The next time one of the parties engages in an exchange and uses Bitcoin, they use their code to link to another party, who, in turn, uses his or her code to complete the link. That transaction, too, is recorded as part of a chain of communications.
A block chain defining these unique exchanges is encoded and encrypted on line. These chains are unique to each unit, and are transparent, open to viewing by anyone with the inclination and skill to do so.
What no one ever sees is the identity of the parties who are trucking, bartering and trading in Bitcoin.
In simplified terms, this is Bitcoin, a medium of exchange not created by the government, and, in the United States, largely unregulated. Individuals are free to use Bitcoin as a means of purchasing goods and services, so long as they are able to find a seller willing to accept it.
So is it money?
That is a question easier to pose than to answer.
Bitcoin is not legal tender — a medium of exchange authorized by, and created by, the federal government. The Constitution gives to the federal government the power to mint money; legal tender is always valid to meet a financial obligation. If you owe a creditor $10, he or she must accept legal tender to satisfy the debt. The acceptance of Bitcon, on the other hand, is optional.
Bitcoin as property has a value. It can be purchased. At the close of business on Thursday, one Bitcoin was selling for $596, according to coindesk.com.
Bitcoin, and other virtual currencies, pose a challenge to the government. A secret, unregulated quasi-currency can be used to do all sorts things. One fear is that it can used as a means of money laundering.
Most of us don’t give a second thought to the provenance of the dollars we spend. But state and federal law are strict when it comes to the proceeds of unlawful gain: assets can be forfeited to the government if they are used to commit of facilitate a crime, or if they have their origin in unlawful activity. Money can be “clawed back” in civil and criminal proceedings from the hands of those who knew, or should have known, that the funds were “dirty.”
Lawmen monitor the flow of cash to deter the funding of terrorism and to frustrate those intent on making a living by illegal means.
Lawyers, in particular criminal defense lawyers, walk a tightrope. Unless you are a public defender, you are working for fees. A smart lawyer gets the fee up front.
Suppose your client wants to pay you in cash? What then?
If the sum is less than $10,000, it’s not big deal. But if a client pays $10,000 or more in cash, things get awkward. The law requires the lawyer to review a form of the client’s identification and to report the transaction, and the client’s identity, on a federal form. Failure to do so is a felony.
Can clients avoid these reporting requirements by paying in Bitcoin?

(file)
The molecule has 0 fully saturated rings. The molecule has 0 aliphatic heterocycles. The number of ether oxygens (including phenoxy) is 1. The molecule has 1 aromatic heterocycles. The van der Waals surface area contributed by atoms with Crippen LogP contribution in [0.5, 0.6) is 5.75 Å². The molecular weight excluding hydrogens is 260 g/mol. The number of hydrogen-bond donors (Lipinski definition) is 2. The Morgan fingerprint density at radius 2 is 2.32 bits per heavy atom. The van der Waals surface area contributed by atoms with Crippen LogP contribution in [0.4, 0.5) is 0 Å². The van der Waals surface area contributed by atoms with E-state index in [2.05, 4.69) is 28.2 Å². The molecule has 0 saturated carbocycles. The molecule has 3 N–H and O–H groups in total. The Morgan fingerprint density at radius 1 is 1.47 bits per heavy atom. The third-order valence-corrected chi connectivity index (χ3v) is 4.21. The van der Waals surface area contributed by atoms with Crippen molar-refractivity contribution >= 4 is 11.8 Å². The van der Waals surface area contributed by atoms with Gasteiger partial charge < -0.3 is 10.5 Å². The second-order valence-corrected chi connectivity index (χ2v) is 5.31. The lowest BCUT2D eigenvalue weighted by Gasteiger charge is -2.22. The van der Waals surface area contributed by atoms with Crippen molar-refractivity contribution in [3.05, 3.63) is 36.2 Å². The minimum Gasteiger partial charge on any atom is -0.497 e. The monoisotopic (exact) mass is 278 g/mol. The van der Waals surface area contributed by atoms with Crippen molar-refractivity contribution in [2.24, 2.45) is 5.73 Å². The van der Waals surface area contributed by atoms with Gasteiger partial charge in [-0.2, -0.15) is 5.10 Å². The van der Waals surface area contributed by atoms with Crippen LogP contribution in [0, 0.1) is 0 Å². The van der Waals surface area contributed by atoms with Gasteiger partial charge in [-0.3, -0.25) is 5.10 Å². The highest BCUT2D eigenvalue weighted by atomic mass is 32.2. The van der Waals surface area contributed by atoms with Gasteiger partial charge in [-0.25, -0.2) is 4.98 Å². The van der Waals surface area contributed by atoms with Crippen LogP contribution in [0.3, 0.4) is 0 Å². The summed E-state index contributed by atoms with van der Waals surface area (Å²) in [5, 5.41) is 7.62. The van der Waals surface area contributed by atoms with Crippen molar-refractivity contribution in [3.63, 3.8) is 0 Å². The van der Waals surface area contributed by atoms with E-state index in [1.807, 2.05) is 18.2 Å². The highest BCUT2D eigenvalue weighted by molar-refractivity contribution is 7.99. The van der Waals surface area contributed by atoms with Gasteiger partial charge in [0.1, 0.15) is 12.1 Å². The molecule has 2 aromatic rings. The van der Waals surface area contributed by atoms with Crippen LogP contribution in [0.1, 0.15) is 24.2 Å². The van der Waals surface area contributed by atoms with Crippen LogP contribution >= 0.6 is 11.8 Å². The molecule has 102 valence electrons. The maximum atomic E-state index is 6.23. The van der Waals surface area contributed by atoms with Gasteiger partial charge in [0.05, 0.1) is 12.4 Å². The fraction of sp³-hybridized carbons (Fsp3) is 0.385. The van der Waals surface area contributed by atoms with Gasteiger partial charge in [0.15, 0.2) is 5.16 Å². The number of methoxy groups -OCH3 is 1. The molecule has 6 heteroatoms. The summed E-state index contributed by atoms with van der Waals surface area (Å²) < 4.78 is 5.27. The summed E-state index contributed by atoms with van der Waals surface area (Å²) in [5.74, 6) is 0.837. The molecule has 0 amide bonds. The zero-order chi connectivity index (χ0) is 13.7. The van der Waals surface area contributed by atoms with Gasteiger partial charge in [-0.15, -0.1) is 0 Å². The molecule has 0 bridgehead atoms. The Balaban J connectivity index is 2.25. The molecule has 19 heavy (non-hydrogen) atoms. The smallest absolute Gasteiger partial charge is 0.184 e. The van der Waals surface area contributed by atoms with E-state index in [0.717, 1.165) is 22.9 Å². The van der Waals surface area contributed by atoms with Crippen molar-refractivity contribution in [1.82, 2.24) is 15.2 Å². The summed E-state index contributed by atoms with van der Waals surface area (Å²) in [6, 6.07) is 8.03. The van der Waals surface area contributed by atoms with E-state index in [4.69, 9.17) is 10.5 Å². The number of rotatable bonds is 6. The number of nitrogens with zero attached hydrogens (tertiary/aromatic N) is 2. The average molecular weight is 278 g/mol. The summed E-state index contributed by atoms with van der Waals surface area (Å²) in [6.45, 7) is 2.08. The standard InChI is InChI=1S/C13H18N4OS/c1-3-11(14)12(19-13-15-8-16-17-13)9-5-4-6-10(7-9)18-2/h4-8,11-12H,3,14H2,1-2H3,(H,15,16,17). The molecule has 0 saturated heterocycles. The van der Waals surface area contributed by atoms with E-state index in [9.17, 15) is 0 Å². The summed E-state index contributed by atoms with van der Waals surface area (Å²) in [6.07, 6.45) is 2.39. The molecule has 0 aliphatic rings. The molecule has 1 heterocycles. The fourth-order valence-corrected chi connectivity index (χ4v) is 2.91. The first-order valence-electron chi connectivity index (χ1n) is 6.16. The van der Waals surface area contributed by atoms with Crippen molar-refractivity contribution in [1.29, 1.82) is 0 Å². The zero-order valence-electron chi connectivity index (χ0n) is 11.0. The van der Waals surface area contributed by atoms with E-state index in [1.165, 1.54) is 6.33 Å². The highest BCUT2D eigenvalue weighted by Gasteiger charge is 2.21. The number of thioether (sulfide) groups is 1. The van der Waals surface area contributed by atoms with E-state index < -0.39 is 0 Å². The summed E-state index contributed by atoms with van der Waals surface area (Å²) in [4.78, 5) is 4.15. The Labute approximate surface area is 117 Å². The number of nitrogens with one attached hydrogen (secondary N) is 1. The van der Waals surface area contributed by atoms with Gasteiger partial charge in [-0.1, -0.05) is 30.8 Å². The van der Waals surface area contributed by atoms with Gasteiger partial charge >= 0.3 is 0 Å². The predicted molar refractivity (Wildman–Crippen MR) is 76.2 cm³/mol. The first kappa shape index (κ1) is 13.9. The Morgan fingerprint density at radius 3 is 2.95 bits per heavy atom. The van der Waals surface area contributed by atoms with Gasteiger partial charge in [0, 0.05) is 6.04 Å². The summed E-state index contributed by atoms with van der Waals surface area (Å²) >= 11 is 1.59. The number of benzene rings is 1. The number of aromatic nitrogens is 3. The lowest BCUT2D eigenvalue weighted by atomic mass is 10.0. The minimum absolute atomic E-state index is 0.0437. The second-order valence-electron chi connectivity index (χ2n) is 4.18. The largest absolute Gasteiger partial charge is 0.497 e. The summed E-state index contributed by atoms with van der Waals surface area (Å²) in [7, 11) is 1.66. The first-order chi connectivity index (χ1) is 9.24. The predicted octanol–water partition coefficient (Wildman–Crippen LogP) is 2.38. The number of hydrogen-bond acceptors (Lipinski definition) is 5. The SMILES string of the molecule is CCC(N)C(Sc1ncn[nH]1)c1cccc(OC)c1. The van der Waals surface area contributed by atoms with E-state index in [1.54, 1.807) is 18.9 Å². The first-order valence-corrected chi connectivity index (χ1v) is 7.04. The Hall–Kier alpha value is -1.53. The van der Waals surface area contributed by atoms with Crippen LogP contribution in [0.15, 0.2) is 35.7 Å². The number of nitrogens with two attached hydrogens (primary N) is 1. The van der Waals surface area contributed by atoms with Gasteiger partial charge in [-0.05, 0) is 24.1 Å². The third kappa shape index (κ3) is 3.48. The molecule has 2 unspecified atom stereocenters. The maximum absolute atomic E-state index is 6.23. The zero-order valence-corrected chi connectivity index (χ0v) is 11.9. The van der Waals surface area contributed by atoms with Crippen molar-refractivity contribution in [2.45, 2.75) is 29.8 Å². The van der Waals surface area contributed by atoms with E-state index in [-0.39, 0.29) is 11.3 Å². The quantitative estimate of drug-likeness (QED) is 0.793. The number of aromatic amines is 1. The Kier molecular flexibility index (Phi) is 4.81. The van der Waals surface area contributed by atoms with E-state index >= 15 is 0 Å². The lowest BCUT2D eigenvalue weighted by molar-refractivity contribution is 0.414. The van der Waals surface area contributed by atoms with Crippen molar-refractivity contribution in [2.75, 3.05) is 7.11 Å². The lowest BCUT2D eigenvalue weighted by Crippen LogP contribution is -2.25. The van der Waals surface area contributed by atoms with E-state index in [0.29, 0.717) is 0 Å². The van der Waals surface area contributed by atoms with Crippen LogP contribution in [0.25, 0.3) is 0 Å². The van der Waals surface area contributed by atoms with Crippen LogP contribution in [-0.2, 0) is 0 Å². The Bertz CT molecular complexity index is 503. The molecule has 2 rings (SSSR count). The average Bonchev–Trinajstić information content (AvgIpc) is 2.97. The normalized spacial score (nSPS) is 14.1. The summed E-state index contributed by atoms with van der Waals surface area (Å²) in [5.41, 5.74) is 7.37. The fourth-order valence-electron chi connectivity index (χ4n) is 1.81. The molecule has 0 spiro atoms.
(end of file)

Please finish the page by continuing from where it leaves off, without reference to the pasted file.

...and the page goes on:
I thought the answer was no. That would make sense, right? If Bitcoin can operate as currency, and it can be used to pay for services, then a client paying $50,000 worth of Bitcoin surely can’t be permitted to do so privately?
Yet, the Internal Revenue Service requires only the reporting of cash. The form is silent about Bitcoin. A separate IRS publication calls Bitcoin property. You needn’t report the identity of a person who gives you property, although you must report the value of the property as income.
This conclusion made no sense to me. None. I didn’t trust my reasoning. How could the law spend so much time trying to deter money laundering but ignore this obvious way to step outside its boundaries?
So I called a federal prosecutor who represents the IRS in criminal prosecutions. He, too, assumed I was wrong.
Two days later, he called back: Bitcoin payments needn’t be reported, he told me.
I was surprised by the answer.
All week long I’ve mulled this strange result. At week’s end, I think I’m more surprised now that I had assumed that all we do is under the legitimate surveillance of the government. It’s reassuring, candidly, that there are ways to exchange goods and services that aren’t on the government’s lawful radar. (I’ll leave it the likes of Edward Snowden to tell me the government is watching Bitcoin, too.)
Are Bitcoin, the dark web and virtual reality the new state of nature?
For the past several centuries, Western political philosophy has had a name for an imagined universe without law, customs or even civil society — the state of nature. This literary device has placed a prominent role in the development of our political ideas and ideals.
We talk of natural rights, of limited power, of retained freedoms largely because we can imagine a world before, and without, government.
Bitcoin suggests that, at least for the time being, the world is more real than I had imagined. It is a world that may, or may not, contain the likes of such shadowy figures as Satoshi Nakamoto.